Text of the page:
Negotiations between Veba and Viag continued throughout this period. For example, later that same day, the Chairman advised Veba's Board of Management about the status of negotiations and the contemplated structure and timing of the transaction. Then, on August 26 and 27, the Chairman, the CFO and the CLO, together with their counsel, met with senior Viag officers to discuss terms of the proposed memorandum of understanding. The parties agreed upon a basic framework for a merger during these meetings.
d. The Focus Magazine Article
On Saturday, August 28, the weekly magazine Focus publicly announced its intention to publish an article on Monday, August 30, stating that Veba and Viag were close to a merger and that the Board of Management of the new company would have five members. A Reuters reporter then asked for a statement. Veba's Spokesperson consulted the Chairman and asked whether Veba should continue its denials or whether Veba should issue a comment. The Spokesperson was advised not to comment on "speculations like this" and to continue to deny the existence of merger discussions or negotiations. The Spokesperson then called the Reuters reporter and provided the following statement: "[t]here continue to be no merger negotiations with Viag. We do not comment on individual speculations." On August 28, the Reuters reporter disseminated an article with this inaccurate statement.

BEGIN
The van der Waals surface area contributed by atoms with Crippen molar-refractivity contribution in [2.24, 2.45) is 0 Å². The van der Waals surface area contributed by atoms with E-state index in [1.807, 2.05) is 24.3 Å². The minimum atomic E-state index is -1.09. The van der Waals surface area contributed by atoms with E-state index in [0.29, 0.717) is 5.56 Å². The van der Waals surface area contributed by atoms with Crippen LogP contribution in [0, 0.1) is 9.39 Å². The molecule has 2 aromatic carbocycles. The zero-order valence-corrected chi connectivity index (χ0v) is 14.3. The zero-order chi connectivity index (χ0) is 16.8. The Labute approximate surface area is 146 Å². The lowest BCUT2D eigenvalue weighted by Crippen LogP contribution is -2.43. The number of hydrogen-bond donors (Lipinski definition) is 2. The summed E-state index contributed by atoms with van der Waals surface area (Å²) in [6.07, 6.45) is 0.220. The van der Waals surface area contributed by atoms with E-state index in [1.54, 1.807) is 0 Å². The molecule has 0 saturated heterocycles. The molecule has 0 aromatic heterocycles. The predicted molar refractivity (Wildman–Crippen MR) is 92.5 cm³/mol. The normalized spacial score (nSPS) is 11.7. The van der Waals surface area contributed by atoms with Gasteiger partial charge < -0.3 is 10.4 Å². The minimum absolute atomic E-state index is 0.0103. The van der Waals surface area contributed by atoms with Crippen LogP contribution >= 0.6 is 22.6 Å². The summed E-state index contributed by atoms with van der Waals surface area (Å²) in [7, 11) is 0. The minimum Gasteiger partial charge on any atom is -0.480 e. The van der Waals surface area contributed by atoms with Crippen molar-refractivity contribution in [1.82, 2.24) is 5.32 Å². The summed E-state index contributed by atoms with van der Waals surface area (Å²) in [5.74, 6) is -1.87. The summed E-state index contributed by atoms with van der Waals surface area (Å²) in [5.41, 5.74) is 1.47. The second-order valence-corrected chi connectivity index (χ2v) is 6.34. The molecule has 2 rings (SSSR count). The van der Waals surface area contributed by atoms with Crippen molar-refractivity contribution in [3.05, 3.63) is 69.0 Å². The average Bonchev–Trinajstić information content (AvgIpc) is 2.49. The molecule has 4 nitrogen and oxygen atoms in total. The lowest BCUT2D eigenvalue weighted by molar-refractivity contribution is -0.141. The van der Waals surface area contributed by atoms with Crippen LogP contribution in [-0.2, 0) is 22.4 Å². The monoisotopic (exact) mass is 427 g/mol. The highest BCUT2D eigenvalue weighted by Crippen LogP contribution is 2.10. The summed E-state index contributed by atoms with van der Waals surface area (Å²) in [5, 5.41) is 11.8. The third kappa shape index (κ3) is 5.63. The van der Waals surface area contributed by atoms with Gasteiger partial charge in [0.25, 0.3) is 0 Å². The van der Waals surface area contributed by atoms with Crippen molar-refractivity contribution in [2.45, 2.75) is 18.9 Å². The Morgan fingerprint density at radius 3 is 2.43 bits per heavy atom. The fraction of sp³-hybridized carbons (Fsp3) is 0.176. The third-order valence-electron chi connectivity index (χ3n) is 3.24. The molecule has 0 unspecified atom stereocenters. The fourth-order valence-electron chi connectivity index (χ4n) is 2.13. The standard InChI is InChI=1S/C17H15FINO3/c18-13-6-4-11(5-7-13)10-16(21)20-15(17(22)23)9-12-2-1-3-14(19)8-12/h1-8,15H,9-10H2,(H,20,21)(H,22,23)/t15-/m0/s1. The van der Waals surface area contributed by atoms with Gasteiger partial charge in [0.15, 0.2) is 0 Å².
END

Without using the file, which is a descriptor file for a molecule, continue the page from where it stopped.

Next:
On August 29, the Spokesperson was contacted by DPA for a statement. DPA was provided a similar statement denying negotiations with Viag. DPA then used the statement in an article discussing the Focus magazine article. Reuters picked up the DPA article and issued another story carrying the same statement.
F. Veba Begins to Say "No Comment" in Response to Press Inquiries
On Monday, August 30, Veba's CLO and a Viag representative met with the Cartel Office in Berlin. That same day, the Chairman met with the Director of Communications. After discussing the matter and Veba's policy of denial, the Chairman advised the Director of Communications that she could respond to future press inquires about merger negotiations by stating that Veba had "no comment." This change was made because the Chairman believed that the likelihood of the merger being completed was much greater and because the press was asking questions about specific aspects of the merger. There was no discussion concerning whether Veba's past statements should be corrected. On August 31, Veba made its first statements to the press using "no comment
G. Veba and Viag Publicly Confirm Merger Discussions
On September 1, the Chairmen of Veba and Viag met with the Premier and other officials of the Free State of Bavaria to discuss the proposed transaction and a possible sale of some or all of Bavaria's stake in Viag. The two Chairmen were confronted by reporters as they emerged from the meeting, at which time they acknowledged for the first time that they had agreed on the basic outline of a merger.
On September 2, the Wall Street Journal published an article referencing the comments of the two Chairmen made on September 1. This article, which was distributed within Veba, stated in part: "After weeks of speculation and investor confusion because of the companies' repeated denials, trading in Veba and Viag shares soared Wednesday." There were no discussions within Veba at any time concerning whether to correct its past statements.